She is not allowed to get them out of the cage or put them back, she cannot feed them without asking, and her least favorite she cannot walk around while holding them (mommy can, so it makes her jealous).

But this is my kid. Other kids, even my beloved nephew, is a different story. I trust him to sit and hold them on the couch, or sit on the floor and play. That is pretty much it.

from butterflyturtles
I have a 6-year-old and a 3-year-old . . .

But we've had guinea pigs for 4 years now. What I've found is that they relate to a story or some kind of a play if you make it fun and descriptive and paint it with words.
I told my two children to 'close your eyes' and picture yourselves playing at the park. You are having fun and swinging. I described the day and all. Purple MonsterThey'd peek and open their eyes when they started getting into the story. Then I talked about a huge PURPLE MONSTER approaching. He was BIGGER then the trees! He had teeth, all pointy, when he 'smiled.' And when he talked, it was loud like booming thunder. But he sat across the street and simply watched them play. At first, I asked "you would feel startled, wouldn't you?"

They both nodded their heads. "But, when you find out, even though he is big, he is also kind and gentle and doesn't want to hurt you. His fur is pretty and thick and looked soft." They both smiled. "But as you walk closer, he holds out his big paw for you to pet. Would you touch him if he was a nice monster?"

They both agreed they would. . . Then I said, "What if the monster got very excited about you getting closer to him . . . so excited that he reached out to grab you!" and I even made my own voice go a bit growly when I asked them the question.

They both jumped a bit -- eyes wide. They laughed because I made my monster face. But the point was made when I said, "See? The guinea pigs feel the same way. They
would love for you to pet and love them, but, just like the purple monster, you have to be very still and let them come to you. You don't want to frighten your new friends away."

Anyway, it worked. They are both are very gentle and sit down outside the 'play area', waiting for the piggies to approach, one-by-one, in their own time. Although, sometimes the guinea pigs need to be bribed with a bit of lettuce.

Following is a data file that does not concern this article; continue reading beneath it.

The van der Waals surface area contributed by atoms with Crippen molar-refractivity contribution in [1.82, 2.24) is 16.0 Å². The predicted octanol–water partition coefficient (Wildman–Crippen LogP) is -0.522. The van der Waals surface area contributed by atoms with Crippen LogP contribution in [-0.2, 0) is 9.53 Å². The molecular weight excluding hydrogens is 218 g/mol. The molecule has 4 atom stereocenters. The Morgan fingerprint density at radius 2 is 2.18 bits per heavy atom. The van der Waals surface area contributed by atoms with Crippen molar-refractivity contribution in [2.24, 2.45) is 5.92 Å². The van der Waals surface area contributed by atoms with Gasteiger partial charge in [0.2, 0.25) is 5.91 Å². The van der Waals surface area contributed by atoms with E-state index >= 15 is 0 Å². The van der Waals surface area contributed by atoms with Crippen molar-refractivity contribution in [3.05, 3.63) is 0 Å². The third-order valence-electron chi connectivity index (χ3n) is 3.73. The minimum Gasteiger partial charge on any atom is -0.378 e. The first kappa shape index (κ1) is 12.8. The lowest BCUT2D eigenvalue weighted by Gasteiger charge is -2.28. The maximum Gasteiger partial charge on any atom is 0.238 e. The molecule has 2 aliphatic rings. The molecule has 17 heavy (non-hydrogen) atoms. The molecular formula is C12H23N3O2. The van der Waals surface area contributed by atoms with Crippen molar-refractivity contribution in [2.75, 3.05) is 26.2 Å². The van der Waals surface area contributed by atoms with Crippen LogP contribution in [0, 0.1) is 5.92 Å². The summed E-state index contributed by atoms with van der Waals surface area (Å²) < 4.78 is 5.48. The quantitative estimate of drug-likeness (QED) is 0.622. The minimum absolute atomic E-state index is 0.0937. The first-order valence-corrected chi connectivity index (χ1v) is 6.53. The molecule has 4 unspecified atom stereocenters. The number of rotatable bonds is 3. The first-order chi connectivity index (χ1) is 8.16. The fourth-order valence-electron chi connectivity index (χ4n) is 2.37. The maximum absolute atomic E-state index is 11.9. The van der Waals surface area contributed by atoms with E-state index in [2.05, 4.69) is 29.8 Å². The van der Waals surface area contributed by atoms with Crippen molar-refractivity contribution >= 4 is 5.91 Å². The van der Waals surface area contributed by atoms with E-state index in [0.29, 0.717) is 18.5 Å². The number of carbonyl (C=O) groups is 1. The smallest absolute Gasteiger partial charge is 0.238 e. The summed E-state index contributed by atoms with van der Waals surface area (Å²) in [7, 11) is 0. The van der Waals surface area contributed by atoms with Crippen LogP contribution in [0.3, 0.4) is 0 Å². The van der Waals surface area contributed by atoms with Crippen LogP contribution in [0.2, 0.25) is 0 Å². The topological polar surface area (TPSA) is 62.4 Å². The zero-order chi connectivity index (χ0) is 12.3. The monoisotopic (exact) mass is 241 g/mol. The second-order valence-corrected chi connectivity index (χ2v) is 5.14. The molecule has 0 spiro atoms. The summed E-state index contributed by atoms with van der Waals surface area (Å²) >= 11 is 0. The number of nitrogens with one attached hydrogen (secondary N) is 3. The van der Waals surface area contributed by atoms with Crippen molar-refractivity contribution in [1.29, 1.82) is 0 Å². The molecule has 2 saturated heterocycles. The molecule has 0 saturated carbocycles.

Oh! Here's a bit of a hint, too.

Do not tell the story just once. Whenever the situation arises again, ask them, "Do you remember the
Purple Monster?" If they tell you they do (and their little faces light up with recognition), you may test them a bit and ask THEM to tell you the story. They'll get bits and pieces of it. You can fill in the rest. Then ask again, "You don't want to be like the purple monster and frighten your friends away. Right? So let's remember to be very still and let the guinea pigs come to us, first."

It's a good story to tell when the smaller children are exposed to any timid animal.

My kids will sit on the floor 'toe-to-toe' and create a 'pin' with their legs. They usually roll Dragon's bell toy around so he can chase it. He loves it so much.

Here's another game we love to play. It's called "Tunnel Trouble!"

What I normally do during floor time, is put down a few cardboard boxes around the play area. This is very important to new pigs who are still feeling a bit shy, but need floor time (alone, though, until they can safely be introduced to the rest of the herd). The boxes have two openings -- like a tunnel. When the piggy goes in, the child who is trying to win the new little guy's trust will lay on his or her belly, at least a full arm and a half length away. They hold a nice treat (lettuce or carrot or bit of apple) and gently speak to him to coax him back out of the tunnel. This is usually only for the very patient older child. But you should see the pride when we all celebrate a nose peeking out of the tunnel, and even more when the piggy takes the morsel of food from the child's hand!